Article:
Why is the magnetic field around a piece of wire circular?

In summary, electric and magnetic fields are created by charged particles. A charged particle has an electric field around it and a moving charged particle creates a magnetic field perpendicular to its direction of movement. In materials, the electrons in orbit around different nuclei can line up to create a macro magnetic field, resulting in ferromagnetic properties. When a voltage is applied to a conductor, charged particles within it tend to move, creating a circular magnetic field. This is because the moving particles have a wave function and momentum, which influences other charges and is seen as the magnetic field. The direction of the magnetic field is defined by the Curl of the vector potential, which becomes perpendicular to the wire as the vector potential gets smaller away from it.
  • #1
ihateblackbox
18
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I am trying to understand how exactly electric and magnetic fields work.

So far this is my understanding. A particle which has charge has an electric field around it. If the charged particle moves, it forms a magnetic field with its force lines perpendicular to direction of the movement.

If this charged particle were an electron and it were to orbit a nucleus of an atom, then it would create a magnetic field perpendicular to the line between the electron and the nucleus. Now, in a normal piece of matter, there is not just one electron and there is not just one nucleus for those electrons so generally they tend to cancel out. Except for ferromagnetic materials where the electrons in orbit around different nuclei somehow line up to create a macro magnetic field. (I understand this is because these materials have partially filled outer shells which mean that due to Hund's rule, the electrons are more likely to have same spin direction. But I don't understand why materials above this proton number (still with partially filled shells) cannot have ferromagnetic property?).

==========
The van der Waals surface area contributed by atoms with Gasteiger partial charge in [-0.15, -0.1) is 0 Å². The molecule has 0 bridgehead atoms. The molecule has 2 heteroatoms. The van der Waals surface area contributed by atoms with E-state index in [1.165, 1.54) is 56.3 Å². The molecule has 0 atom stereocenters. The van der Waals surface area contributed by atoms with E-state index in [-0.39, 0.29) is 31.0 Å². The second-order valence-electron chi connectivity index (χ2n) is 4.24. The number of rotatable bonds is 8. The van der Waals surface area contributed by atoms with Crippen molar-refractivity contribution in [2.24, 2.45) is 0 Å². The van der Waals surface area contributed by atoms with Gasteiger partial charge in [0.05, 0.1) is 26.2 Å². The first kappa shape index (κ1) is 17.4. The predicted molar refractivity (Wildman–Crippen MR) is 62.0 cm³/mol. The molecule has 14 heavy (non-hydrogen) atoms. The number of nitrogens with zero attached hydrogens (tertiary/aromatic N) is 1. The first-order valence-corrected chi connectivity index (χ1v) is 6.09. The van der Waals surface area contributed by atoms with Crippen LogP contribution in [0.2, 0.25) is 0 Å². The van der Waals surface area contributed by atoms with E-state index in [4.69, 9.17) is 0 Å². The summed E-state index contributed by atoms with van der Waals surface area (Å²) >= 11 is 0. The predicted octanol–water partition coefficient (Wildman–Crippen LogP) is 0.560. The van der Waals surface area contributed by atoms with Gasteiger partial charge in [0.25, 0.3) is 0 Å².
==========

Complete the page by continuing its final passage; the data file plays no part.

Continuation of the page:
If there's anything wrong there, please point out.

Moving on.

What I don't understand: when we apply a voltage across a conductor, the charged particles within it tend to move to the end which negates the voltage. OK, but why does this movement create a magnetic field which is CIRCULAR and not RADIALLY outward? Since the electrons are generally moving in 1 direction at a macro level, the magnetic field induced should be perpendicular to this direction in macro level. No?

This is obviously not true and I am trying to find out why it is not true. What am I missing?
 
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  • #2
A charged particle is not particle, it is a wave/particle. The moving charge particle/wave has a wave function. This wave function has a momentum associated with it. This momentum creates a momentum field called the vector potential field (Maxwell). The vector potential is in the same direction as the particle/wave velocity. This momentum field influences other charges near the moving particle. This influence is seen as the magnetic field. The magnetic field is defined as the Curl of the vector potential, and as the vector potential gets smaller away from the wire, the magnetic field appears perpendicular to the wire.
 

Related to Why is the magnetic field around a piece of wire circular?

1. Why does a piece of wire have a circular magnetic field?

The circular magnetic field around a piece of wire is a result of the flow of electric current through the wire. As the current moves through the wire, it creates a magnetic field that is perpendicular to the direction of the current. This magnetic field forms a circular pattern around the wire due to the wire's cylindrical shape.

2. How does the current in a wire affect the shape of the magnetic field?

The strength and direction of the current in a wire determine the strength and shape of the magnetic field around the wire. A larger current will result in a stronger magnetic field, while a change in the direction of the current will result in a change in the direction of the magnetic field.

3. Can the shape of the magnetic field around a wire be changed?

Yes, the shape of the magnetic field around a wire can be changed by altering the direction or strength of the current flowing through the wire. Additionally, the shape can also be affected by the presence of other magnetic fields or materials in the surrounding area.

4. How far does the magnetic field extend around a piece of wire?

The magnetic field around a wire extends infinitely, but its strength decreases as you move further away from the wire. The exact distance of the magnetic field's reach depends on the strength of the current and the properties of the surrounding environment.

5. How does the magnetic field around a wire affect nearby objects?

The magnetic field around a wire can affect nearby objects by exerting a force on them. This is known as electromagnetic induction and is the principle behind many technologies, such as electric motors and generators. The strength of the magnetic field and the distance from the wire will determine the extent of this effect.

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